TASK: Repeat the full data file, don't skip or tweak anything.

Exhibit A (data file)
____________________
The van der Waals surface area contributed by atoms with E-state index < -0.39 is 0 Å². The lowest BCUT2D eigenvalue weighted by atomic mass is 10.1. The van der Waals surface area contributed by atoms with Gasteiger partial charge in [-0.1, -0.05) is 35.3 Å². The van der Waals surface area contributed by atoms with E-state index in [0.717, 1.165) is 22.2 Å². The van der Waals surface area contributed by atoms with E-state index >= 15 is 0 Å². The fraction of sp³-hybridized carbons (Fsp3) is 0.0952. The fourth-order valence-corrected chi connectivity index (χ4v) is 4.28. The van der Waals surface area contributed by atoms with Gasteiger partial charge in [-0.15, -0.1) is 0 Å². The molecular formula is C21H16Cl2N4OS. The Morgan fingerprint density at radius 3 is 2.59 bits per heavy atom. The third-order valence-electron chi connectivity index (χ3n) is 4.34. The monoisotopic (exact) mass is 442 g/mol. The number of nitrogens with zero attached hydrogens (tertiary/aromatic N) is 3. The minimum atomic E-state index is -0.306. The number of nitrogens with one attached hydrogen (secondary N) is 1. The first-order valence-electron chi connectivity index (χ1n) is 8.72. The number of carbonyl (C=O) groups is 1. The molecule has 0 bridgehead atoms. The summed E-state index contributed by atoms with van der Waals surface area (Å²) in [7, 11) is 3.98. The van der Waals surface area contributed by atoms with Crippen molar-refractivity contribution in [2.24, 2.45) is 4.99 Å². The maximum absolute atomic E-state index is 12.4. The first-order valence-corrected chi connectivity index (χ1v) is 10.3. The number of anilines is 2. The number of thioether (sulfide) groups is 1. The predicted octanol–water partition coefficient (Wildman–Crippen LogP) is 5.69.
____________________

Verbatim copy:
The van der Waals surface area contributed by atoms with E-state index < -0.39 is 0 Å². The lowest BCUT2D eigenvalue weighted by atomic mass is 10.1. The van der Waals surface area contributed by atoms with Gasteiger partial charge in [-0.1, -0.05) is 35.3 Å². The van der Waals surface area contributed by atoms with E-state index in [0.717, 1.165) is 22.2 Å². The van der Waals surface area contributed by atoms with E-state index >= 15 is 0 Å². The fraction of sp³-hybridized carbons (Fsp3) is 0.0952. The fourth-order valence-corrected chi connectivity index (χ4v) is 4.28. The van der Waals surface area contributed by atoms with Gasteiger partial charge in [-0.15, -0.1) is 0 Å². The molecular formula is C21H16Cl2N4OS. The Morgan fingerprint density at radius 3 is 2.59 bits per heavy atom. The third-order valence-electron chi connectivity index (χ3n) is 4.34. The monoisotopic (exact) mass is 442 g/mol. The number of nitrogens with zero attached hydrogens (tertiary/aromatic N) is 3. The minimum atomic E-state index is -0.306. The number of nitrogens with one attached hydrogen (secondary N) is 1. The first-order valence-electron chi connectivity index (χ1n) is 8.72. The number of carbonyl (C=O) groups is 1. The molecule has 0 bridgehead atoms. The summed E-state index contributed by atoms with van der Waals surface area (Å²) in [7, 11) is 3.98. The van der Waals surface area contributed by atoms with Crippen molar-refractivity contribution in [2.24, 2.45) is 4.99 Å². The maximum absolute atomic E-state index is 12.4. The first-order valence-corrected chi connectivity index (χ1v) is 10.3. The number of anilines is 2. The number of thioether (sulfide) groups is 1. The predicted octanol–water partition coefficient (Wildman–Crippen LogP) is 5.69.